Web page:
Canada

Federal government to announce new immigration targets today

Immigration Minister Marco Mendicino will unveil a three-year immigration plan today that will set targets for bringing skilled workers, family members and refugees into Canada in the midst of a global pandemic.

Last year's plan promised to bring in more than one million immigrants over a three-year period, but the COVID-19 crisis and the resulting travel restrictions have slowed down the process. Mendicino said the government remains committed to welcoming newcomers as a way to keep Canada's economy afloat.

"We believe strongly in building Canada through immigration. Immigration is helping us get through the pandemic, and will be the key to both our short-term economic recovery and long-term prosperity," he said in a press statement to CBC News. 

"That's exactly why we need to continue with measured, responsible growth to drive Canada's success into the future."

Minister of Immigration, Refugees and Citizenship Marco Mendicino, second from top right, leads participants as they raise their hands to swear the oath to become Canadian citizens during a virtual citizenship ceremony on Canada Day 2020. (Justin Tang/The Canadian Press)

The immigration level plan is expected to be tabled in the House of Commons at about noon ET, and Mendicino is scheduled to hold a news conference in Ottawa at 12:30 p.m. ET.

Traditionally, Ottawa's goal in immigration policy has been to attract top talent in a competitive global market while reuniting families and offering refuge to people displaced by disaster, conflict and persecution.

In its last three-year plan, the federal government sought to bring in 341,000 immigrants this year, 351,000 next year and another 361,000 in 2022.

Focus on labour gaps, says C of C

Leah Nord, senior director of workforce strategies and inclusive growth for the Canadian Chamber of Commerce, said the world has changed a great deal since those targets were set. However the government chooses to set its immigration targets in today's new policy, she said, it will have to focus squarely on matching economic migrants to worker shortages in various sectors and regions of the country.

Despite changes in the labour market and a major spike in the unemployment rate since the onset of the pandemic, gaps in the market remain, Nord said — and immigration will continue to play a large role in filling persistent labour shortages.

"We're in this rather strange situation where we do have higher unemployment rates than we've seen for a number of years. Before the crisis there were record low unemployment rates. Now, they're tipping towards the other end," she said.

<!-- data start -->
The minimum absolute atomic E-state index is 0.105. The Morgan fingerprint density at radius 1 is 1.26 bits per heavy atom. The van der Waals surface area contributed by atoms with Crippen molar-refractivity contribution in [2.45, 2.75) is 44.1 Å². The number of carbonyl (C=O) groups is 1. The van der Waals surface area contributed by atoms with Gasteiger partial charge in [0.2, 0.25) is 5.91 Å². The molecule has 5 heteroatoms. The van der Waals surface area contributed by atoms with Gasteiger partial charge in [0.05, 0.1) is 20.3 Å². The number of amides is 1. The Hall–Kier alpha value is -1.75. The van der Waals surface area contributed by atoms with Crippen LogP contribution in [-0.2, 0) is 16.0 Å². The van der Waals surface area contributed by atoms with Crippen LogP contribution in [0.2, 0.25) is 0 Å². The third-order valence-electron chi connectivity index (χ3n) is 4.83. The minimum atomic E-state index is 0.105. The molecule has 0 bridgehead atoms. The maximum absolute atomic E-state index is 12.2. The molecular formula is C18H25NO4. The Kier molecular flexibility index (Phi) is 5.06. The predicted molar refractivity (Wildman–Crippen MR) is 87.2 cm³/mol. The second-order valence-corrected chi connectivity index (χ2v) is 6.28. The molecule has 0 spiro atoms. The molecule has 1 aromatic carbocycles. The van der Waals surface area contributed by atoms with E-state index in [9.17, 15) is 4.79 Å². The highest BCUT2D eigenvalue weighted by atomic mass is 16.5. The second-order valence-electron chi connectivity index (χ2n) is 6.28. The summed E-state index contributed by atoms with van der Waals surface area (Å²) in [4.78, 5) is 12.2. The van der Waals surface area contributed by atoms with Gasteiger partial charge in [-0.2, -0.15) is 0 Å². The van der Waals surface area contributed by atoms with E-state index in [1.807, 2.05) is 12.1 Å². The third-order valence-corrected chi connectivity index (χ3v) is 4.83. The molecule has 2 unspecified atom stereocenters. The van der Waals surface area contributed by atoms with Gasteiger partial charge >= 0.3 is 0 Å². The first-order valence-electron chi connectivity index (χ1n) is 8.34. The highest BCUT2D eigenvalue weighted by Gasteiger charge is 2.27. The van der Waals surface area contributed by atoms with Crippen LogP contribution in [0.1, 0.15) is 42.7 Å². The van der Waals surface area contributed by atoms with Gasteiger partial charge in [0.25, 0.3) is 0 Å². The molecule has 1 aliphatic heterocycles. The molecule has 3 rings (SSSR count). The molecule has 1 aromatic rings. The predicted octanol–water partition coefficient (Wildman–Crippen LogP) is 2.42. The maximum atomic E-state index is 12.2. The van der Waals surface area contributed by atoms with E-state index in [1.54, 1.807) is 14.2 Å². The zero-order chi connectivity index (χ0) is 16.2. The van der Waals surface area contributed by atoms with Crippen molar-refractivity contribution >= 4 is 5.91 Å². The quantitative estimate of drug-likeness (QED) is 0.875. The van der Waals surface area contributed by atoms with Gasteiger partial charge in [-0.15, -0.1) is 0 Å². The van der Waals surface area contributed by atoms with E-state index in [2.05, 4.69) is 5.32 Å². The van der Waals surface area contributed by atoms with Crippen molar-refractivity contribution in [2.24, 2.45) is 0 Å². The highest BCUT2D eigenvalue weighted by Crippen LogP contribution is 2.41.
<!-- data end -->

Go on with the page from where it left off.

"But we still have a situation where there are still job vacancies and jobs that need to be filled across the country. Immigration can play an important role in diversity and economic growth, but also in filling labour market gaps, for sure."

The government's Advisory Council on Economic Growth recommended that Canada boost its annual immigration levels to 450,000 by 2021 to stimulate the economy and tackle the twin labour market problems of an aging population and a low birth rate.

Conservative immigration critic Raquel Dancho said that whatever the Trudeau government announces today, it must have a concrete plan for bringing people safely into the country during a pandemic and for integrating them into Canadian society.

She said the backlog of applicants has grown during the pandemic.

Conservative immigration critic Raquel Dancho says the federal government has to prepare both for bringing new people to Canada in the middle of a pandemic and for integrating them into Canadian society once they're here. (Justin Tang/The Canadian Press)

"The immigration system has not been well-managed, I think to say the least, in the last eight months. So I will be looking for some sort of plan for how they're going to improve it," Dancho said.

"The number can be whatever it's going to be, but unless they bring forward a plan for how they're going to change course and get better at processing immigration applications, it's really all for nothing."

Dancho said Canadians must have a clear explanation of how immigration targets will meet Canada's labour needs while upholding its humanitarian commitments.

NDP immigration critic Jenny Kwan urged the government to increase its capacity to help vulnerable people in need of protection in Canada, noting that persecution abroad has not stopped during the pandemic.

She said Canada also should give permanent residence status to people who want it and are already in the country, such as temporary foreign workers and international students with job offers.

"Canada can, in fact, take a true humanitarian approach by regularizing all those immigrants and refugees and undocumented people," she said.

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